How is progress with the E22?
From our perspective the figures look promising and development has been positive. That said, we are very much working with very little idea of what the other teams are doing. This is the first year of radically different regulations which means that all teams are developing their cars along potentially quite different avenues. It’s fascinating for us engineers and I hope it is fascinating for the fans too. We think we have a very good solution to the challenge and hopefully this will be seen when the E22 turns its wheels in anger.
Although the regulations are different, are there good lessons which can be carried over from the E21?
Yes, and I think we can still reflect on what a good car the E21 was as it finished the season still looking particularly competitive, and it was the only car able to get close to the Red Bull. There are certain concepts from the E21 which are still valid for the E22, but in particular our development methodology and synchronisation with our various simulations is especially relevant and promising.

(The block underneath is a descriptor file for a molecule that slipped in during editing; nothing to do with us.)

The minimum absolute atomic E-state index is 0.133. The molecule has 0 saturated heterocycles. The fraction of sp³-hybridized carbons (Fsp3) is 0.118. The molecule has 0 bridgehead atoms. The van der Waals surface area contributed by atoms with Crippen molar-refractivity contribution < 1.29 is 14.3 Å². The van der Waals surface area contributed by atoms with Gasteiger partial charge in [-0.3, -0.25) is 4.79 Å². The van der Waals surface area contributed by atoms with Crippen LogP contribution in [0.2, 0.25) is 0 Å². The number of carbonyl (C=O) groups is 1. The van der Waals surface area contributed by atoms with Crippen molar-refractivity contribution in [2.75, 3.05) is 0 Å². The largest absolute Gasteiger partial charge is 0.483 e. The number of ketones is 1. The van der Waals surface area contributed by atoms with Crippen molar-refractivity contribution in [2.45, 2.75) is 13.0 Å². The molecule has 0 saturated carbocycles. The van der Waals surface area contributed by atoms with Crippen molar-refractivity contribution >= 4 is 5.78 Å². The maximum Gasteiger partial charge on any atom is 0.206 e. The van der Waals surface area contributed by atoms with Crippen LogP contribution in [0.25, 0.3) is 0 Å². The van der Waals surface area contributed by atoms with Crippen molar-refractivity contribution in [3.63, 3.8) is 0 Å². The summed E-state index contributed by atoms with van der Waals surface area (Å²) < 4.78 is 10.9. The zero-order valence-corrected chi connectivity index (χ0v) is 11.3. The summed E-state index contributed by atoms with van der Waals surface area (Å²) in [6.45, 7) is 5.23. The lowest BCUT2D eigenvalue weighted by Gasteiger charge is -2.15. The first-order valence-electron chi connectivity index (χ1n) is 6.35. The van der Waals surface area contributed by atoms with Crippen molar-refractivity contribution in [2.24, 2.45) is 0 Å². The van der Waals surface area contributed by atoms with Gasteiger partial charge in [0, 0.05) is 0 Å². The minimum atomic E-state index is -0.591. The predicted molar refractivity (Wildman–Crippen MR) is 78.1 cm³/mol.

How close is the E22 to completion?
We’ve made very good progress with the various homologation tests which took place before Christmas including chassis squeeze and side impact loading tests as well as the rear crash structure, meaning we just have the nose test to complete the car’s homologation. We’ve undertaken chassis fits for Romain and Pastor. Certainly, our partners who have seen the car have reported themselves to be very impressed with the layout and various solutions to the new technical challenges.
When are we likely to see the E22?
We’re going to keep our car under wraps a little longer than some other teams. We’ve decided that attending the Jerez test isn’t ideal for our build and development programme. We are likely to unveil the car before attending the Bahrain tests, and in Bahrain we should really be able to put the car through its paces in representative conditions.